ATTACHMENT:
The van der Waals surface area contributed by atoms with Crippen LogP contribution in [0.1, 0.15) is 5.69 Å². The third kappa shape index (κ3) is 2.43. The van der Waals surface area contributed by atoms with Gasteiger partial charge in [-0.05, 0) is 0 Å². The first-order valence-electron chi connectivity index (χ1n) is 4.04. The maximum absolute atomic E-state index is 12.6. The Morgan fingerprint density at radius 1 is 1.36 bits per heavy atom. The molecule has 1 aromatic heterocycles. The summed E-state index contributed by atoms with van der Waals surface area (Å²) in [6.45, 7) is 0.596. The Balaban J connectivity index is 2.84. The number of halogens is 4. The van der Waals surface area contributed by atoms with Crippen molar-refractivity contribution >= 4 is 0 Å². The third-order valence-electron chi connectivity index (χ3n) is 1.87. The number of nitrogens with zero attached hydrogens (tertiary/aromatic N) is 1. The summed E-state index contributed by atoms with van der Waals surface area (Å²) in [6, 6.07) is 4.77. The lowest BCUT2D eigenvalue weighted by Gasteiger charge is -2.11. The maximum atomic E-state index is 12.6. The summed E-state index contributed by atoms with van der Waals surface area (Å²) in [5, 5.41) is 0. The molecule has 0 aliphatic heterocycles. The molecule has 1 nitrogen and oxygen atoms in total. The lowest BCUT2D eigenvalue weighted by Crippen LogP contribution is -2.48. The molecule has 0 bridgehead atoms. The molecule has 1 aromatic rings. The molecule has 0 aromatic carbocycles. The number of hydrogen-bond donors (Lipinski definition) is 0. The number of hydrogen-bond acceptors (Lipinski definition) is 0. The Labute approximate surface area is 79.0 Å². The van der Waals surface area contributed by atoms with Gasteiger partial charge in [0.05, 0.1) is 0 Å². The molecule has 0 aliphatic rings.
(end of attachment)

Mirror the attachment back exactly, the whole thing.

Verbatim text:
The van der Waals surface area contributed by atoms with Crippen LogP contribution in [0.1, 0.15) is 5.69 Å². The third kappa shape index (κ3) is 2.43. The van der Waals surface area contributed by atoms with Gasteiger partial charge in [-0.05, 0) is 0 Å². The first-order valence-electron chi connectivity index (χ1n) is 4.04. The maximum absolute atomic E-state index is 12.6. The Morgan fingerprint density at radius 1 is 1.36 bits per heavy atom. The molecule has 1 aromatic heterocycles. The summed E-state index contributed by atoms with van der Waals surface area (Å²) in [6.45, 7) is 0.596. The Balaban J connectivity index is 2.84. The number of halogens is 4. The van der Waals surface area contributed by atoms with Crippen molar-refractivity contribution >= 4 is 0 Å². The third-order valence-electron chi connectivity index (χ3n) is 1.87. The number of nitrogens with zero attached hydrogens (tertiary/aromatic N) is 1. The summed E-state index contributed by atoms with van der Waals surface area (Å²) in [6, 6.07) is 4.77. The lowest BCUT2D eigenvalue weighted by Gasteiger charge is -2.11. The maximum atomic E-state index is 12.6. The summed E-state index contributed by atoms with van der Waals surface area (Å²) in [5, 5.41) is 0. The molecule has 0 aliphatic heterocycles. The molecule has 1 nitrogen and oxygen atoms in total. The lowest BCUT2D eigenvalue weighted by Crippen LogP contribution is -2.48. The molecule has 0 bridgehead atoms. The molecule has 1 aromatic rings. The molecule has 0 aromatic carbocycles. The number of hydrogen-bond donors (Lipinski definition) is 0. The number of hydrogen-bond acceptors (Lipinski definition) is 0. The Labute approximate surface area is 79.0 Å². The van der Waals surface area contributed by atoms with Gasteiger partial charge in [0.05, 0.1) is 0 Å². The molecule has 0 aliphatic rings.